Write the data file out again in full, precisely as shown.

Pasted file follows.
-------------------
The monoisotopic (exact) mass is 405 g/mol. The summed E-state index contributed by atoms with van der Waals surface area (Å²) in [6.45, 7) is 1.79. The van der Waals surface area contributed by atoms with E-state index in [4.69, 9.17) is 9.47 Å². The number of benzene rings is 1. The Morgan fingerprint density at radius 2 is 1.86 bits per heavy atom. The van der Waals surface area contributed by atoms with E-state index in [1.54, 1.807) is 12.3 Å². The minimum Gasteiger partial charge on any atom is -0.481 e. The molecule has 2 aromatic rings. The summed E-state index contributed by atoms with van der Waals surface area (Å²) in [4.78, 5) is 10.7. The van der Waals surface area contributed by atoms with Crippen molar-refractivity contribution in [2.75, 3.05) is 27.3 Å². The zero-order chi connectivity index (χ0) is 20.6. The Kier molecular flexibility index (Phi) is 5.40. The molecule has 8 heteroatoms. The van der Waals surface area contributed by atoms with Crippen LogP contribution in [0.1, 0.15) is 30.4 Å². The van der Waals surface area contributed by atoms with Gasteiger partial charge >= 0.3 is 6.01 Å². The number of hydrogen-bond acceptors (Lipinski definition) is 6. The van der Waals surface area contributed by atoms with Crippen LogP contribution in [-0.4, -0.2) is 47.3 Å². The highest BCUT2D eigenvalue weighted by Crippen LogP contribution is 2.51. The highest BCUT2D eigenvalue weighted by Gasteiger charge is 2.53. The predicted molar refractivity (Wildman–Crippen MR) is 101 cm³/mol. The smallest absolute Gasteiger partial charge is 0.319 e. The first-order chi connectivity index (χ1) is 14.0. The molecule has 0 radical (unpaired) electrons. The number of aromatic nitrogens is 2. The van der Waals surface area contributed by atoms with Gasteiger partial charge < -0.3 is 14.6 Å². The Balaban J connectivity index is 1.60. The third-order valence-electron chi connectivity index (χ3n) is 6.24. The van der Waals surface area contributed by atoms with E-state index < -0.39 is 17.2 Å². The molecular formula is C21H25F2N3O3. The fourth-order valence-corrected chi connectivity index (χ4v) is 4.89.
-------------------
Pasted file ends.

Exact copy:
The monoisotopic (exact) mass is 405 g/mol. The summed E-state index contributed by atoms with van der Waals surface area (Å²) in [6.45, 7) is 1.79. The van der Waals surface area contributed by atoms with E-state index in [4.69, 9.17) is 9.47 Å². The number of benzene rings is 1. The Morgan fingerprint density at radius 2 is 1.86 bits per heavy atom. The van der Waals surface area contributed by atoms with E-state index in [1.54, 1.807) is 12.3 Å². The minimum Gasteiger partial charge on any atom is -0.481 e. The molecule has 2 aromatic rings. The summed E-state index contributed by atoms with van der Waals surface area (Å²) in [4.78, 5) is 10.7. The van der Waals surface area contributed by atoms with Crippen molar-refractivity contribution in [2.75, 3.05) is 27.3 Å². The zero-order chi connectivity index (χ0) is 20.6. The Kier molecular flexibility index (Phi) is 5.40. The molecule has 8 heteroatoms. The van der Waals surface area contributed by atoms with Crippen LogP contribution in [0.1, 0.15) is 30.4 Å². The van der Waals surface area contributed by atoms with Gasteiger partial charge >= 0.3 is 6.01 Å². The number of hydrogen-bond acceptors (Lipinski definition) is 6. The van der Waals surface area contributed by atoms with Crippen LogP contribution in [-0.4, -0.2) is 47.3 Å². The highest BCUT2D eigenvalue weighted by Crippen LogP contribution is 2.51. The highest BCUT2D eigenvalue weighted by Gasteiger charge is 2.53. The predicted molar refractivity (Wildman–Crippen MR) is 101 cm³/mol. The smallest absolute Gasteiger partial charge is 0.319 e. The first-order chi connectivity index (χ1) is 14.0. The molecule has 0 radical (unpaired) electrons. The number of aromatic nitrogens is 2. The van der Waals surface area contributed by atoms with Gasteiger partial charge < -0.3 is 14.6 Å². The Balaban J connectivity index is 1.60. The third-order valence-electron chi connectivity index (χ3n) is 6.24. The van der Waals surface area contributed by atoms with E-state index < -0.39 is 17.2 Å². The molecular formula is C21H25F2N3O3. The fourth-order valence-corrected chi connectivity index (χ4v) is 4.89.